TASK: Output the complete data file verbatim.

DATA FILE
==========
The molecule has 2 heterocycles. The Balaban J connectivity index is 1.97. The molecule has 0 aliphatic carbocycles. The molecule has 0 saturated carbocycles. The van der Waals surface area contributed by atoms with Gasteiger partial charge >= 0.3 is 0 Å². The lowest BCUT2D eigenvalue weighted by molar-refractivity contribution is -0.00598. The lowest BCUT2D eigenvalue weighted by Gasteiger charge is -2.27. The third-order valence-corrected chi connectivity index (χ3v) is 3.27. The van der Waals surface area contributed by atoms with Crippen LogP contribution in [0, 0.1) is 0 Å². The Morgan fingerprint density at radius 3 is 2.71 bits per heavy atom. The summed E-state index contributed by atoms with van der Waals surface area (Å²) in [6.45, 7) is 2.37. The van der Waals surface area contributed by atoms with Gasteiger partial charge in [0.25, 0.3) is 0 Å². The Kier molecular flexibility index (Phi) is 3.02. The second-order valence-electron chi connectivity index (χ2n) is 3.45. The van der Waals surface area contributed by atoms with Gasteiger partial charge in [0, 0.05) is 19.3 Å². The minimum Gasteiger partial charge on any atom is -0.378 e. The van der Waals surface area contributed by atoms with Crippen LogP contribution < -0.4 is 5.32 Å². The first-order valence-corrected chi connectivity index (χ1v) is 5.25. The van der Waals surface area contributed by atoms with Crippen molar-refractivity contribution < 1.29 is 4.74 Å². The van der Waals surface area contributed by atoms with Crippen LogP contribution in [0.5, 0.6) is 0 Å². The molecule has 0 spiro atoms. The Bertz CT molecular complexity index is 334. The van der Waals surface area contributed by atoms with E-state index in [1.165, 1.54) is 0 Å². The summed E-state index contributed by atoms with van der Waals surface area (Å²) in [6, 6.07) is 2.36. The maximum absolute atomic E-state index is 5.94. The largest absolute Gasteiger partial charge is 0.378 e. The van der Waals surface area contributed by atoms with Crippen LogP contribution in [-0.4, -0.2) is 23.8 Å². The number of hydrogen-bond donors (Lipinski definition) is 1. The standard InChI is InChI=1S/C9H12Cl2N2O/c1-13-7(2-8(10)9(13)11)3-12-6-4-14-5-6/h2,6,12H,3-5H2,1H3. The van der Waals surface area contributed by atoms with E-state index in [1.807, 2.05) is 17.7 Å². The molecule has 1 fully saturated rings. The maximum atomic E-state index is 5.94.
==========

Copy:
The molecule has 2 heterocycles. The Balaban J connectivity index is 1.97. The molecule has 0 aliphatic carbocycles. The molecule has 0 saturated carbocycles. The van der Waals surface area contributed by atoms with Gasteiger partial charge >= 0.3 is 0 Å². The lowest BCUT2D eigenvalue weighted by molar-refractivity contribution is -0.00598. The lowest BCUT2D eigenvalue weighted by Gasteiger charge is -2.27. The third-order valence-corrected chi connectivity index (χ3v) is 3.27. The van der Waals surface area contributed by atoms with Crippen LogP contribution in [0, 0.1) is 0 Å². The Morgan fingerprint density at radius 3 is 2.71 bits per heavy atom. The summed E-state index contributed by atoms with van der Waals surface area (Å²) in [6.45, 7) is 2.37. The van der Waals surface area contributed by atoms with Gasteiger partial charge in [0.25, 0.3) is 0 Å². The Kier molecular flexibility index (Phi) is 3.02. The second-order valence-electron chi connectivity index (χ2n) is 3.45. The van der Waals surface area contributed by atoms with Gasteiger partial charge in [0, 0.05) is 19.3 Å². The minimum Gasteiger partial charge on any atom is -0.378 e. The van der Waals surface area contributed by atoms with Crippen LogP contribution < -0.4 is 5.32 Å². The first-order valence-corrected chi connectivity index (χ1v) is 5.25. The van der Waals surface area contributed by atoms with Crippen molar-refractivity contribution < 1.29 is 4.74 Å². The van der Waals surface area contributed by atoms with Crippen LogP contribution in [0.5, 0.6) is 0 Å². The molecule has 0 spiro atoms. The Bertz CT molecular complexity index is 334. The van der Waals surface area contributed by atoms with E-state index in [1.165, 1.54) is 0 Å². The summed E-state index contributed by atoms with van der Waals surface area (Å²) in [6, 6.07) is 2.36. The maximum absolute atomic E-state index is 5.94. The largest absolute Gasteiger partial charge is 0.378 e. The van der Waals surface area contributed by atoms with Crippen LogP contribution in [-0.4, -0.2) is 23.8 Å². The number of hydrogen-bond donors (Lipinski definition) is 1. The standard InChI is InChI=1S/C9H12Cl2N2O/c1-13-7(2-8(10)9(13)11)3-12-6-4-14-5-6/h2,6,12H,3-5H2,1H3. The van der Waals surface area contributed by atoms with E-state index in [1.807, 2.05) is 17.7 Å². The molecule has 1 fully saturated rings. The maximum atomic E-state index is 5.94.